After much debating with myself, I have decided to post the following essay (obviously, or you wouldn’t be reading this). I think it will provide a better understanding, for all curious readers, of my references to Dante and other classical things by putting such references in the summarized context of my thoughts about them. I will yet, as I have promised a friend, post something more specifically on aesthetics. At first I wasn’t going to post this because I thought it might be too dull (it is an english essay), but then I thought: if one is fascinated with reading a blog about calculus, he mustn’t find anything to be dull.
A Timeless Shakespeare
Examining Shakespeare from the contemporary age begins with identifying the qualities of our age. Art and philosophy have experienced a dramatic increase in diversity beginning in the early nineteen hundreds, an era commonly defined as the beginning of the postmodern movement. The postmodern movement was the shift from ideologies such as romanticism and arguably even modernism to ones such as relativism and existentialism. As a child of the postmodern age, contemporary human philosophy and art no longer rests itself on absolute truth but on relative values and beliefs which are designed arbitrarily for the sake of creating some sort of order to which humanity may answer. These values and beliefs are not intended to carry any weight on an absolute scale, because absolute truth was rejected long ago, but are there merely to satisfy the natural human longing to believe in something. This new structure of thought that exists in postmodernism, a reaction to the lack of structure behind modernism, creates an anxiety in humanity. The creation of arbitrary values and beliefs certainly does fill part of a void in the human heart, but not all of it. As humans, we not only long to believe in something, but also for that something to be, in some absolute sense, the “right thing.” And this is how the classical style appeals to the contemporary thinker.
Shakespeare is a great, creative and inventive artist, but there have been many such artists across time; it’s his classicality that has, in a sense, immortalized his mortal words. Shakespeare’s era is an excellent one for thinkers and artists of today to fall in love with. He lived in the renaissance: close enough to medieval times to be firmly set on a belief in one absolute God, but also far enough to have an open mind which he may use to explore humanism. Thus, he speaks the rich, classical language of countless, timeless artists, but does so with a highly accessible take. One would think that in today’s age Shakespeare would seem too simple, philosophically, but on the contrary, he is regarded as a firm cornerstone to contemporary thought. Why is that? The best explanation is simply this: we are wrong. We were wrong to reject absolute truth and have gotten further and further off course as we created theories to support this fundamental, modern assertion–for it is the mortal pictures of truth that have become immortal to humanity.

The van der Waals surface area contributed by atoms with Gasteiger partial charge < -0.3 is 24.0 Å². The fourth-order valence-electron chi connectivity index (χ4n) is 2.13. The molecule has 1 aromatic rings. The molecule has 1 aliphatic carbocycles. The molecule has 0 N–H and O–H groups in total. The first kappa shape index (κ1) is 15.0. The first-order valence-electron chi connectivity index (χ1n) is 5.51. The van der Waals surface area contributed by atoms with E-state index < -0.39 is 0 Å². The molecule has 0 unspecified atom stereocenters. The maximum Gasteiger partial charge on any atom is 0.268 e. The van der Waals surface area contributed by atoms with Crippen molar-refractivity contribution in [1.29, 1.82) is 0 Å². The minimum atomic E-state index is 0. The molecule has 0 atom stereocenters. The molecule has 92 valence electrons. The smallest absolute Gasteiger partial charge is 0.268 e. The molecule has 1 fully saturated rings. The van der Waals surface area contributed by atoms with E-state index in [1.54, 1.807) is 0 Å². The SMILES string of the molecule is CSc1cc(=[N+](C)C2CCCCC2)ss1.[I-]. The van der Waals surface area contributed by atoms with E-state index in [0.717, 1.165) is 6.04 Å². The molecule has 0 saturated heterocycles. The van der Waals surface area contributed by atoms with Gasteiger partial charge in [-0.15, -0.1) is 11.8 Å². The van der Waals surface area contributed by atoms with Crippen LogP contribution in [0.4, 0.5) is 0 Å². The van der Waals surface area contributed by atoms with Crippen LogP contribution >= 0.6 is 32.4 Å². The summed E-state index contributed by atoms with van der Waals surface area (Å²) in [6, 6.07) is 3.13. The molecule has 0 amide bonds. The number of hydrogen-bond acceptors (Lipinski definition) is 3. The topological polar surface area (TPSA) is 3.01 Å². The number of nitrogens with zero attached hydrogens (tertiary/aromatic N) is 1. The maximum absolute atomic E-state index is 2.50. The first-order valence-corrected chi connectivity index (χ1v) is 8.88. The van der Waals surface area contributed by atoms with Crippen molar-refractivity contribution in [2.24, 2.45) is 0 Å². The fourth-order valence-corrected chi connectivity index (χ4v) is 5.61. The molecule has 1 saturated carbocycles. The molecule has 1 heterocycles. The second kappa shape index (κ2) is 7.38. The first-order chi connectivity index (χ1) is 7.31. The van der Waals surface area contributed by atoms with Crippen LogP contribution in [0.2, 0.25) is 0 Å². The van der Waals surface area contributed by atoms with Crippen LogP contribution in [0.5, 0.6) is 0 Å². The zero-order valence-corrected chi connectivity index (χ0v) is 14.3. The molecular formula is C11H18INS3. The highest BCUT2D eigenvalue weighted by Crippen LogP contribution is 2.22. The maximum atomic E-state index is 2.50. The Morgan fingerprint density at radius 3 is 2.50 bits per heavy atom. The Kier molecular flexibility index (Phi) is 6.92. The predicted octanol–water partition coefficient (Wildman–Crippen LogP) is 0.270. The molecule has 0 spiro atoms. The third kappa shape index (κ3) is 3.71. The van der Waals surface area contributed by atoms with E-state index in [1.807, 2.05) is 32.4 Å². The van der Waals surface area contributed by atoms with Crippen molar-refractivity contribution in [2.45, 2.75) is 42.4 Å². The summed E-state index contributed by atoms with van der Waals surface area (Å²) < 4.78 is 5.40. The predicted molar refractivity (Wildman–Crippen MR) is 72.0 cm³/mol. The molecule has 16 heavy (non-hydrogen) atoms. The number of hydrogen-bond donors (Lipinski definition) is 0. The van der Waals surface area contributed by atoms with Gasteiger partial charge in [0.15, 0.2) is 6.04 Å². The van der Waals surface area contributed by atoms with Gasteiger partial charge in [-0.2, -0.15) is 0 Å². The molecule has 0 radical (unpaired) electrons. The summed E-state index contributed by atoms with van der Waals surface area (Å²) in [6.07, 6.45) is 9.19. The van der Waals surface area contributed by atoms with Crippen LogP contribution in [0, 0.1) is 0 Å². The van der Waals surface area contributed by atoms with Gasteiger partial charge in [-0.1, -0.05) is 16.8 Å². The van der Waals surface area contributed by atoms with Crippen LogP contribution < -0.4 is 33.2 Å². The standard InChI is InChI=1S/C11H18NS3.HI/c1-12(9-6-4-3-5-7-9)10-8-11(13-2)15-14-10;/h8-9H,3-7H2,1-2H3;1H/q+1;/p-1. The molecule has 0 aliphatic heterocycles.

No one wants to believe in a single God and Truth, but at the same time, as T.S. Eliot said, “Dante and Shakespeare,” firmly grounded believers in absolute Truth, “divide the modern world between them; there is no third” (Selected Essays 1932). This paradoxical rejection and adoration of absolutism is best explained as being the result of a much too simple approach to the concept. Today, Dante looks shallow. Everyone seems to agree that his portrayal of Hell as a place of physical suffering where “bad people” go when they die is much too simple. But at the same time, most would much rather read Dante’s Comedy, as it was originally titled, than any of Fredric Niche’s babblings. It seems the most likely reason for this is that Dante is being taken too much at face value. Dante never intended his Comedy to be called “Divine.” He knew that what he was creating was an entirely insufficient model of that which is beyond the reach of human comprehension. Shakespeare knew this as well. As he wrote in Hamlet, “There are more things in heaven and earth …/ Than are dreamt of in your philosophy” (Shakespeare I.v.187-188). Yet contemporary humanity seems to have forgotten this fact, and thus when they look at Dante and Shakespeare, they see, what they think to be, an extremely shallow ideology, and yet something deep within them loves it. This is because they think that art and philosophy are self sufficient. They no longer look at it as a symbolic representation of truth, but as truth itself, as if the language is the thing which it is describing.
Humanity’s most recent down fall is not in believing in too large of a Truth, though it seems that way, but actually in believing in too small of one. We rejected absolutism because it seemed too simple, but what we have put in its place, though it is well disguised, is actually much simpler. It began with thinking that a more abstract vision of Truth is a bigger one, and then finally led to a belief that no vision of Truth is the biggest one of all. Shakespeare and Dante’s depiction of God, however, is much larger than ours because it is small. It’s as if by virtue of making their vision of God blatantly small, Shakespeare and other similar artists have rejected the idea that their work can come sufficiently close to the truth, and thus have portrayed God to be infinitely large, as He actually is. This is the very essence of the classical style.
Thus, the contemporary world can’t help but love the classical style, and the popular world hardly bothers with anything else. It is the most accessible style because it is the truest and the most popular style because it is the most accessible. Hence, Shakespeare’s enduring fame is, like that of all other members of his style, grounded in the truth behind the style.
Shakespeare, William, Barbara A. Mowat, and Paul Werstine. The Tragedy of Hamlet. New York: Washington
Square, 1992 Print.